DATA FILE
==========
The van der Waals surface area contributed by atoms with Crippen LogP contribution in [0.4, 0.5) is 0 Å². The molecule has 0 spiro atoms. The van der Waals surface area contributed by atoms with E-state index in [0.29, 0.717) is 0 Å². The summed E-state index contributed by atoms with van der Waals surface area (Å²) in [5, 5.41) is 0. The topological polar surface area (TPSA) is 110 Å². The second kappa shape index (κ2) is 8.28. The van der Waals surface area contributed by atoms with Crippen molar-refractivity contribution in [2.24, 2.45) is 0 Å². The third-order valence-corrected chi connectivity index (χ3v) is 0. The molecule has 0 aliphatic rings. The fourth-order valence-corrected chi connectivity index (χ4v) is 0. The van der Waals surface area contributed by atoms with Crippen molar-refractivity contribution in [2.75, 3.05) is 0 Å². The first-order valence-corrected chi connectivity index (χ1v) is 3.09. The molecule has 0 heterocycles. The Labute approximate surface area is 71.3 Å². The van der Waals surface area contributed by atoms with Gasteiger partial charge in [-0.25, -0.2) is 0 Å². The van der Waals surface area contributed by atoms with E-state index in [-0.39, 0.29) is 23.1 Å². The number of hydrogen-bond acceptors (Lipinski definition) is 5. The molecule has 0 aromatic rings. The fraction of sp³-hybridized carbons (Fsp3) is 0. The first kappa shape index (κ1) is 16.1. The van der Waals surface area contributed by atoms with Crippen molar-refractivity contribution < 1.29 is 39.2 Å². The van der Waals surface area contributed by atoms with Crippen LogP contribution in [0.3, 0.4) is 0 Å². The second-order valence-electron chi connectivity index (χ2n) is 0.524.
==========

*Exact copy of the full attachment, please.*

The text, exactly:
The van der Waals surface area contributed by atoms with Crippen LogP contribution in [0.4, 0.5) is 0 Å². The molecule has 0 spiro atoms. The van der Waals surface area contributed by atoms with E-state index in [0.29, 0.717) is 0 Å². The summed E-state index contributed by atoms with van der Waals surface area (Å²) in [5, 5.41) is 0. The topological polar surface area (TPSA) is 110 Å². The second kappa shape index (κ2) is 8.28. The van der Waals surface area contributed by atoms with Crippen molar-refractivity contribution in [2.24, 2.45) is 0 Å². The third-order valence-corrected chi connectivity index (χ3v) is 0. The molecule has 0 aliphatic rings. The fourth-order valence-corrected chi connectivity index (χ4v) is 0. The van der Waals surface area contributed by atoms with Crippen molar-refractivity contribution in [2.75, 3.05) is 0 Å². The first-order valence-corrected chi connectivity index (χ1v) is 3.09. The molecule has 0 heterocycles. The Labute approximate surface area is 71.3 Å². The van der Waals surface area contributed by atoms with Gasteiger partial charge in [-0.25, -0.2) is 0 Å². The van der Waals surface area contributed by atoms with E-state index in [-0.39, 0.29) is 23.1 Å². The number of hydrogen-bond acceptors (Lipinski definition) is 5. The molecule has 0 aromatic rings. The fraction of sp³-hybridized carbons (Fsp3) is 0. The first kappa shape index (κ1) is 16.1. The van der Waals surface area contributed by atoms with Crippen molar-refractivity contribution < 1.29 is 39.2 Å². The van der Waals surface area contributed by atoms with Crippen LogP contribution in [0.3, 0.4) is 0 Å². The second-order valence-electron chi connectivity index (χ2n) is 0.524.